The authors (accounting professors and CPAs) intend this volume to help the practitioner navigate the fast changes that have taken place in database technology and in the standards that govern accounting, auditing, tax, and international accounting. The focus is on the research process. Chapters provide an overview of the most vital accounting and auditing information sources (e.g., from the SEC, FASB, US GAAP, IASB, IFRS, and GASB) and the Internal Revenue Code, as well as US Treasury regulations and judicial sources. Other chapters cover the codification of accounting standards, corporate and industry research, the tax research process, and the auditing standard-setting process. Many definitions are supplied. Schematics include the multi-office accounting firm's organizational framework; research process flow charts; commonly used abbreviations and citations; SEC accounting for public companies; charts explicating accounting standard codifications; and topical categories for research. The same thorough treatment is given to research databases and tools, focusing on the American Institute of Certified Public Accountants' standards to regulate auditors and tax practitioners. Databases covered include CCH Internet Tax Research Network, LexisNexis (CH, Jun'08, 45-5305), NetAdvantage (CH, Nov'11, 49-1238), Checkpoint, and WestLaw. Excellent coverage of the legislative, administrative, and judicial subdivisions of tax law is also provided. Summing Up: Highly recommended. All accounting collections.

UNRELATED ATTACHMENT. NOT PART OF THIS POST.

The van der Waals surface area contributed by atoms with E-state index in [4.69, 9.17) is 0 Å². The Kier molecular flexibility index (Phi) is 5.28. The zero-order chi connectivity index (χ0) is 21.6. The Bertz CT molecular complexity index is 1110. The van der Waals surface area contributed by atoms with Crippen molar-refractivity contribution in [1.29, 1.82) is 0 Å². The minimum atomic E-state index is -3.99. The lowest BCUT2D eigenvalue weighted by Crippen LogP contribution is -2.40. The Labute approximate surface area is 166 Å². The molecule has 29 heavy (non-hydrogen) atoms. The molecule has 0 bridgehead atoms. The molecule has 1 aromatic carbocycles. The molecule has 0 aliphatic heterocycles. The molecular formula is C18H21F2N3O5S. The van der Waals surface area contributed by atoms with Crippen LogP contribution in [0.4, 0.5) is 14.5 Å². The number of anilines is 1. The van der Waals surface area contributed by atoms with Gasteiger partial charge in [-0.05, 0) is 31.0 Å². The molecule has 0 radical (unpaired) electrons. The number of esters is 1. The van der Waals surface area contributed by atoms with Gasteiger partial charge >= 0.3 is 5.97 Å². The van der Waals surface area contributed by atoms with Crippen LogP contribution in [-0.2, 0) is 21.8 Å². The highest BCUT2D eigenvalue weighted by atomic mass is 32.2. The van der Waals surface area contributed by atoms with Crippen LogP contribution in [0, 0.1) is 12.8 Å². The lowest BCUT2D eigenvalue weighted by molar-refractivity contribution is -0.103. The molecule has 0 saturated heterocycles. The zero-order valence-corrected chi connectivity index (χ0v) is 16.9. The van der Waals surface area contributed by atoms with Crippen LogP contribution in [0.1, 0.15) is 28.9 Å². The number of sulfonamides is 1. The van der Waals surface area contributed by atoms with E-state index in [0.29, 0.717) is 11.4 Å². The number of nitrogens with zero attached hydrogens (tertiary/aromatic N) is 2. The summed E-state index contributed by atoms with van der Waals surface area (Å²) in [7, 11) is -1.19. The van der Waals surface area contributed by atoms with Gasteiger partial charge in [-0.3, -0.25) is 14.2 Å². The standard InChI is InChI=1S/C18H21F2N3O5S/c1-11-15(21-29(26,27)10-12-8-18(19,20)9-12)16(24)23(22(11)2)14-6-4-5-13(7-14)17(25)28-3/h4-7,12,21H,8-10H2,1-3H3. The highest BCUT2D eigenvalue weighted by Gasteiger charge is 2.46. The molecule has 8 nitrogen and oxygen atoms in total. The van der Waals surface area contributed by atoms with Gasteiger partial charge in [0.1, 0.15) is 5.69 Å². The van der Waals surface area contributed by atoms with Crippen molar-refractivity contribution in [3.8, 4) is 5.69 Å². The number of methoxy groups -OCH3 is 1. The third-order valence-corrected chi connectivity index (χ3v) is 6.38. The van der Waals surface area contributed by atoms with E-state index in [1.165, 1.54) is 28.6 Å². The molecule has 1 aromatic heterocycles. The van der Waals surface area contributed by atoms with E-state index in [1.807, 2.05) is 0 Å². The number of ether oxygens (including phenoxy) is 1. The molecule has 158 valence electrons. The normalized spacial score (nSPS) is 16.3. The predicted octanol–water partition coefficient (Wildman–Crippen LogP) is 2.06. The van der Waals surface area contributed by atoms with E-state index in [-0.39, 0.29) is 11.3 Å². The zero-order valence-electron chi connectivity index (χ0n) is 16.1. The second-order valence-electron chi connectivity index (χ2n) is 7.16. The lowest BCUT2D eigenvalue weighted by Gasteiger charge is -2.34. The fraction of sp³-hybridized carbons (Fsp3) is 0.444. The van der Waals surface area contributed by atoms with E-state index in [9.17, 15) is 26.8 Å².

The post-Enron/Andersen world is substantially altered from the preceding decades. The need for global accounting and auditing standards has grown and is demanding greatly increased attention. Sarbanes-Oxley legislation is one of several causal factors, coupled with technological advances (XBRL), reviews and major reforms of audit practices and standards, and the expansion of the financial market system. Knowledgeable academic authors review these issues in this three-part book in the hope of providing a coherent appraisal of the significance of accounting firms and the accounting profession in the global economy. Part 1 (four chapters) provides a general frame of reference of accounting and auditing standards in the global economy. Part 2 (two chapters) focuses on specific issues facing accounting firms and the profession. Part 3 (four chapters) examines and analyzes the adjustments being made by the accounting profession. An extensive list of references is included. This volume is a very readable and comprehensive overview and analysis of the new accounting environment. Summing Up: Highly recommended. Accounting faculty (particularly auditing); upper-division undergraduate and graduate accounting students.